Feds, Stanford, Social Media Censored True Claims About COVID-19: Twitter Files


The 19th installment of the Twitter Files courtesy of independent journalist Matt Taibbi came out Friday.

The new information expands what the American public knows about the shocking lengths to which the federal government and large tech companies went to censor and deceive the American public.

The latest story features the “Virality Project,” a creature of Stanford University that was later embraced by nearly every large social media company and the federal government.

The goal of the project was to identify people on social media who said things about COVID-19 that the government didn’t want them to say.

When speech the government didn’t like was identified, social media companies were tapped in to censor or restrict the visibility of that speech.

In the course of Taibbi’s investigation, he identified several instances in which Virality Project and government operatives flagged speech that was true for censorship — and not just speech we later learned was true, but speech the operatives knew was true at the time it was posted.

Subjects were targeted for censorship if they posted anything that might make someone hesitant to take an mRNA vaccine.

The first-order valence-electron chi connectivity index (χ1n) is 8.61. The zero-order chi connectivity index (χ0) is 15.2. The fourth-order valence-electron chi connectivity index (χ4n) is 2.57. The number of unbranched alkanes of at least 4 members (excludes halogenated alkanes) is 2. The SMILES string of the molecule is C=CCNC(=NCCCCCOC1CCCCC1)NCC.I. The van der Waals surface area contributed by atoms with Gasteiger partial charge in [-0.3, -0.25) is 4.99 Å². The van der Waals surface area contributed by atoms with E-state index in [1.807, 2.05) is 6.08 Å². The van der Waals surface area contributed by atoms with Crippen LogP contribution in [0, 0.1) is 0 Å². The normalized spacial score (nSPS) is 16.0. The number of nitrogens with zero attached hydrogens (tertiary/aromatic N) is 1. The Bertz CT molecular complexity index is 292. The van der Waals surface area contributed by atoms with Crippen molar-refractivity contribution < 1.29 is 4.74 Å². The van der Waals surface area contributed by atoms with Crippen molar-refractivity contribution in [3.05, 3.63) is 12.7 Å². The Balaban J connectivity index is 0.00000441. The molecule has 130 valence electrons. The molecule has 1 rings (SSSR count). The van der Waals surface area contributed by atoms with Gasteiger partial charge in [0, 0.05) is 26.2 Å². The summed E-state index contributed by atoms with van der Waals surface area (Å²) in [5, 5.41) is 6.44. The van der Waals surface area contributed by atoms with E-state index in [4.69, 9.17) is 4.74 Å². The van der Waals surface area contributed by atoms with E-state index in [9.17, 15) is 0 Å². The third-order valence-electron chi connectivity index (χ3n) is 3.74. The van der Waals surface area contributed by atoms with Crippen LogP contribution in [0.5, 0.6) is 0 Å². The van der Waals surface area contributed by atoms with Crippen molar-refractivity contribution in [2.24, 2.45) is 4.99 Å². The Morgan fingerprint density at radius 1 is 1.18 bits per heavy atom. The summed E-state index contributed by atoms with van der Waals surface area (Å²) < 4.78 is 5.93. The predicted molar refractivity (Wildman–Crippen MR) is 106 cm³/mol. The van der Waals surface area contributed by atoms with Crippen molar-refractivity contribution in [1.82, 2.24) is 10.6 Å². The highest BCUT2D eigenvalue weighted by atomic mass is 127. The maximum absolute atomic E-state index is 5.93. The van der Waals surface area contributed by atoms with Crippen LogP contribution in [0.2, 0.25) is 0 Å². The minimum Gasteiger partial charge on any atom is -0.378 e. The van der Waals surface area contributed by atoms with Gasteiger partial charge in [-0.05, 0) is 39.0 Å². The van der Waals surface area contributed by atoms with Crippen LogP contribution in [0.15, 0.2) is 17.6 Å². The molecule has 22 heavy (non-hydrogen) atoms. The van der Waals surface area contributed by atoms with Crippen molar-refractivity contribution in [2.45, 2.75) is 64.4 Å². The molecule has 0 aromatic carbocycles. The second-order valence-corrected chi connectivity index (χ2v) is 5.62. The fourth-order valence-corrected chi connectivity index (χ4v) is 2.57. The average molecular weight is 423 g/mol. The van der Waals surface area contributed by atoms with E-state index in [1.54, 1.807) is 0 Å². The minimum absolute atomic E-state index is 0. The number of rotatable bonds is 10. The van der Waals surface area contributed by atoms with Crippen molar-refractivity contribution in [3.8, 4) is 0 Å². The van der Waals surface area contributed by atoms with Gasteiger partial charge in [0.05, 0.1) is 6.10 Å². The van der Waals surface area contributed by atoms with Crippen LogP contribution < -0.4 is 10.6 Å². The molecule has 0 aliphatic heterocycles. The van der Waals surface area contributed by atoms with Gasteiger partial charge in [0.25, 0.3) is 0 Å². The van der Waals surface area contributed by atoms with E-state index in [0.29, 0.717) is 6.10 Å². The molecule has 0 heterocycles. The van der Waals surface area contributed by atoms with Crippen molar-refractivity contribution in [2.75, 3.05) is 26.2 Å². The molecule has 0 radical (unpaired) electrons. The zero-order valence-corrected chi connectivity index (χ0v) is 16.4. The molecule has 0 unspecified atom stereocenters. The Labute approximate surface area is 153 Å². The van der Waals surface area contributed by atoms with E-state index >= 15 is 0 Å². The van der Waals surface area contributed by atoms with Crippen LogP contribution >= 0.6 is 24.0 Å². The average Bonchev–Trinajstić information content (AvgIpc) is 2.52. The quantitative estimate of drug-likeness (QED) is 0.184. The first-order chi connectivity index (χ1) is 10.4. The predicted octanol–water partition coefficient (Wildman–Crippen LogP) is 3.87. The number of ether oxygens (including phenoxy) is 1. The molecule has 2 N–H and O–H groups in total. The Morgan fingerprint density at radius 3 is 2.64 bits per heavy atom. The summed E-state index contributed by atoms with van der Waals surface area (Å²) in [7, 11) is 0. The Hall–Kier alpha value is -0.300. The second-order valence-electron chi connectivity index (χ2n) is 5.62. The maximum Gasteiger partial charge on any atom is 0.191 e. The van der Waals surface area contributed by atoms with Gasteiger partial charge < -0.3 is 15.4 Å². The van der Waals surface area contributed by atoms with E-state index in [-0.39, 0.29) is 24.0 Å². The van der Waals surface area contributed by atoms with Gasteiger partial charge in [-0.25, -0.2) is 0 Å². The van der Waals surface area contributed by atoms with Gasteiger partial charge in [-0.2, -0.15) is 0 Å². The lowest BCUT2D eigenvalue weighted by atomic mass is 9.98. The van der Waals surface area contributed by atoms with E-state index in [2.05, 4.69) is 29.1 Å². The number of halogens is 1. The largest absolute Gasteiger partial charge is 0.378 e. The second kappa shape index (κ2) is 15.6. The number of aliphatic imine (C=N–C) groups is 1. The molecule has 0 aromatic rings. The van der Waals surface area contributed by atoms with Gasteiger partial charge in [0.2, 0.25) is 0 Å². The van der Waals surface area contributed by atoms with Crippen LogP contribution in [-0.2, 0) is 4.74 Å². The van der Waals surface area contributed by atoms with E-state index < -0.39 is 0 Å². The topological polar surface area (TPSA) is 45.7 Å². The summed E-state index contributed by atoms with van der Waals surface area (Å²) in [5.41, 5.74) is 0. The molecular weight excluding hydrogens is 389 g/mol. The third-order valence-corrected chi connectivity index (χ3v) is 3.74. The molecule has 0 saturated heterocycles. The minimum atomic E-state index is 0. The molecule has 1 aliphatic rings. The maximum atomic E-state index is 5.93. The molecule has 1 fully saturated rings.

That included links to stories about celebrities who died after taking a vaccine or stories about vaccine-related side effects.

That also included anyone who suggested natural immunity could be just as effective as the vaccine.

And it also included people who suggested that those who had gotten the vaccine were still contracting the virus at fairly high rates.

Of course, even the medical establishment has now admitted that natural immunity is significant, the vaccines don’t prevent transmission, and, yes, there have been vaccine-related injuries as the result of the COVID-19 shots.

The Virality Project reviewed and coordinated censorship on YouTube/Google, Twitter, Facebook/Instagram, Medium, Tiktok, and Pintrest — a dragnet that captured a vast amount of online discourse.

“This story is important for two reasons,” Taibbi wrote.

“One, as Orwellian proof-of-concept, the Virality Project was a smash success. Government, academia, and an oligopoly of would-be corporate competitors organized quickly behind a secret, unified effort to control political messaging,” he wrote.

“Two, it accelerated the evolution of digital censorship, moving it from judging truth/untruth to a new, scarier model, openly focused on political narrative at the expense of fact,” he wrote.

The media in Maine have for some reason ignored the highly newsworthy revelations emerging from the Twitter files, including the revelation that Maine Sen. Angus King conspired with Twitter and Facebook to have people who were critical of his 2018 Senate campaign permanently banned from the social media platforms.

Regardless of the opinions of a handful of newspaper editors who might not even understand social media in the first place, Taibbi’s reporting on the Twitter Files remains one of the most significant stories of the year.

You can follow his entire thread here:


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